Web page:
COVID Relief Bill Allows Airlines to Roll Back Layoff Notices

New round of stimulus funds allows airlines to bring back employees.

The $900 billion stimulus package officially known as the Consolidated Appropriation Act of 2021 was signed into law on Monday, December 21, and includes a second round of CARES Act Paycheck Protection Program (PPP) relief for commercial air carriers and contractors with additional CARES Act Payroll Support Program (PSP) funding. The additional stimulus funds will allow US passenger and cargo airlines to hire back thousands of employees that were laid off or furloughed following a significant decrease of flights and revenues caused by the ongoing COVID-19 pandemic.

Additionally, the bill will provide $284 billion in forgivable loans under the PPP for small businesses, which include numerous aviation-related companies such as charter operators, FBOs, MRO and completions facilities, and other smaller businesses that provide essential support to both the commercial and general aviation industries.

The National Air Transportation Association’s president and CEO Timothy Obitts explained that contractors to the airlines were left out of initial drafts of the bill, but because of NATA’s efforts, they were included in the final draft. “NATA worked hard and was successful in getting Part 135 certificated passenger charter operators and FBOs that provide ground handling services to commercial airlines included in the stimulus package,” Obitts said. “The majority of aviation businesses in the United States are small businesses and support 1.2 million jobs and $247 billion in annual economic activity. This bipartisan stimulus package will help many aviation businesses retain their employees during this uncertain time.”

Several airlines have issued messages to their employees and the media stating how the PSP funds will allow them to bring back personnel who were previously released from duty. In a message from United Airlines CEO J. Scott Kirby and United president Brett Hart to all employees, the company said of the new PSP relief, “United intends to offer temporary employment to thousands of our team members who were impacted on September 30. As you know, involuntary furloughs were always a last resort for us and we worked really hard over the summer—through cost-cutting, capital-raising, and partnering with our unions—to make the number of people who were ultimately impacted as small as possible. Now, those employees who are eligible under the terms of the PSP extension can temporarily come back to United through March 2021. This is certainly good news for our economy, our industry, and our airline—but it’s especially good news for those who have been without a paycheck, and we can’t wait to welcome them back.”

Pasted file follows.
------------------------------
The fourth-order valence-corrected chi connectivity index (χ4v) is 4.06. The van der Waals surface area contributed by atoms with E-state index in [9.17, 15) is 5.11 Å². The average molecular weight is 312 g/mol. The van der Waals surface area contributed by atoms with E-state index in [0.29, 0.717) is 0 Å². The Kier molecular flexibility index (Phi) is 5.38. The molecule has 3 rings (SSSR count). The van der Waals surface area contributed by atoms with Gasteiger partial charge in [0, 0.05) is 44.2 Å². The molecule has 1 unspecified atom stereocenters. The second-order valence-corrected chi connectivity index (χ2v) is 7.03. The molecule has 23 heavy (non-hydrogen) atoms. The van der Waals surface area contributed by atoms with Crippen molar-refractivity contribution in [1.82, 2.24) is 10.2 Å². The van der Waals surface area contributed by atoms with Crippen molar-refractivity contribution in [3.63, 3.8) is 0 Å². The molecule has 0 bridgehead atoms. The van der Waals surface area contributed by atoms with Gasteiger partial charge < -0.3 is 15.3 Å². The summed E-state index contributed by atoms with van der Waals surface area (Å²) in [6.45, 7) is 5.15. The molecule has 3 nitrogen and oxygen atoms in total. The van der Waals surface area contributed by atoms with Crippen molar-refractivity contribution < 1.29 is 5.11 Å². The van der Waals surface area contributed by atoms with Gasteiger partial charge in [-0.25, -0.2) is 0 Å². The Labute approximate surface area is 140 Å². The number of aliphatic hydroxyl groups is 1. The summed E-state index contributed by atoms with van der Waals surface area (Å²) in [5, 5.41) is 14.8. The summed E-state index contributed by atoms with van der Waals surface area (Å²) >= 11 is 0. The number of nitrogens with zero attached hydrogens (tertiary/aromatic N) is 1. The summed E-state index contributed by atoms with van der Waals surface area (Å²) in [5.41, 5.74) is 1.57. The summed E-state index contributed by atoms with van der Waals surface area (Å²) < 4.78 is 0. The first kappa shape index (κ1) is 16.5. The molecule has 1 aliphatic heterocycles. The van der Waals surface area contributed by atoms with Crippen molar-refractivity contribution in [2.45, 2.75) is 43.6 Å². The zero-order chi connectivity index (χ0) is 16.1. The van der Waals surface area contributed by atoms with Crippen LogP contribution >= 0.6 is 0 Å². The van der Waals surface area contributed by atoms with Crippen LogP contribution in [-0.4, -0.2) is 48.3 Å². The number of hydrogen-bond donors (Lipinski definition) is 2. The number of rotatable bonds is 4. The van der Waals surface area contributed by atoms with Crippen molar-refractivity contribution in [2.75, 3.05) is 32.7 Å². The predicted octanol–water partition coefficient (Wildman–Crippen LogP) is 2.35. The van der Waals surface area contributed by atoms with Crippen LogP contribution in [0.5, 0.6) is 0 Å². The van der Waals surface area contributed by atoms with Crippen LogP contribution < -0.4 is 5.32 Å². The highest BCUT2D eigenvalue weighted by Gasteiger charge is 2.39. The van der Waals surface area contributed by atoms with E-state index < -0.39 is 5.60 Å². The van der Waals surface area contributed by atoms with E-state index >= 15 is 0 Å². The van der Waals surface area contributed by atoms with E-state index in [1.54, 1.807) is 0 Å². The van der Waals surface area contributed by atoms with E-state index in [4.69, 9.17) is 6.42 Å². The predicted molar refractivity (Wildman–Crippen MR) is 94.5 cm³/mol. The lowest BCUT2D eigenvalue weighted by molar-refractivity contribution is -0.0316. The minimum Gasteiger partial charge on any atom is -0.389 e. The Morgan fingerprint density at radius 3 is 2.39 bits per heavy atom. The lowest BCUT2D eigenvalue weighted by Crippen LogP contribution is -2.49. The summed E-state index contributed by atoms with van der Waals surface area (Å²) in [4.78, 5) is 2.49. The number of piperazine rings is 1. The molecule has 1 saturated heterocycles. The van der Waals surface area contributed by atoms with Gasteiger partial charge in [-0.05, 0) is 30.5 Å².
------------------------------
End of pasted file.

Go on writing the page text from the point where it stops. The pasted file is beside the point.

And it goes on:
United Airlines
United Airlines employees eligible under the PSP extension can now come back to work through March 2021. United Airlines

Southwest Airlines CEO Gary Kelly updated employees on the COVID Relief Package by saying “I’m sure many of you have already heard the exciting news that the COVID-19 economic relief package—which includes an extension of the Payroll Support Program, or PSP—has been signed into law. The new law will provide payroll support for all Southwest employees through March 31, 2021. Given this, we currently do not anticipate the need to conduct any furloughs or pay cuts next year.” Kelly and Southwest also added special thanks to his employee message for the efforts of Senator Roger Wicker (R-MS) and Congressman Peter DeFazio (D-OR), two leaders who “have been effective advocates in making sure the US airline industry and its people did not permanently downsize due to the worldwide COVID-19 pandemic. Without those two men, there is no PSP. With this communication, we are halting all efforts to furlough or reduce employees’ pay, and officially rescinding the WARN notices, furlough notices, notices of potential impact, and notices of pay reduction for non-contract employees that were previously sent,” Kelly said.

In a statement from American Airlines CEO Doug Parker, and president Robert Isom, the company thanked Congress and the administration for the bipartisan coronavirus relief package that extends the PSP. “Our team members are the very essence of our airline. Without them, there is no American Airlines. We’re grateful that our elected officials heard us and passed a bill that includes an extension of the PSP, an important indication that our nation’s leaders believe in our team as much as we do. This PSP extension will enable us to bring furloughed team members back to work and resume air service to cities and towns that rely on us—all at a critical moment. We are sincerely grateful to a long roster of members of Congress from both sides of the aisle who understood the significance of extending the PSP. Their commitment to the livelihoods of airline workers is evident in the months of work it took to deliver this much-needed relief, and we thank them for their dedication to this effort.”

NATA expressed disappointment that general aviation airports only received $45 million in additional relief in the bill. “These airports have been a lynchpin in our nation’s response to the coronavirus and a critical part of the recovery of the national air space system. Further, these airports will play a critical role in ensuring that the COVID-19 vaccines reach rural America and communities not served by commercial aviation airports. These are the airports that help keep aviation moving, and we have to do everything we can to support them,” NATA said.


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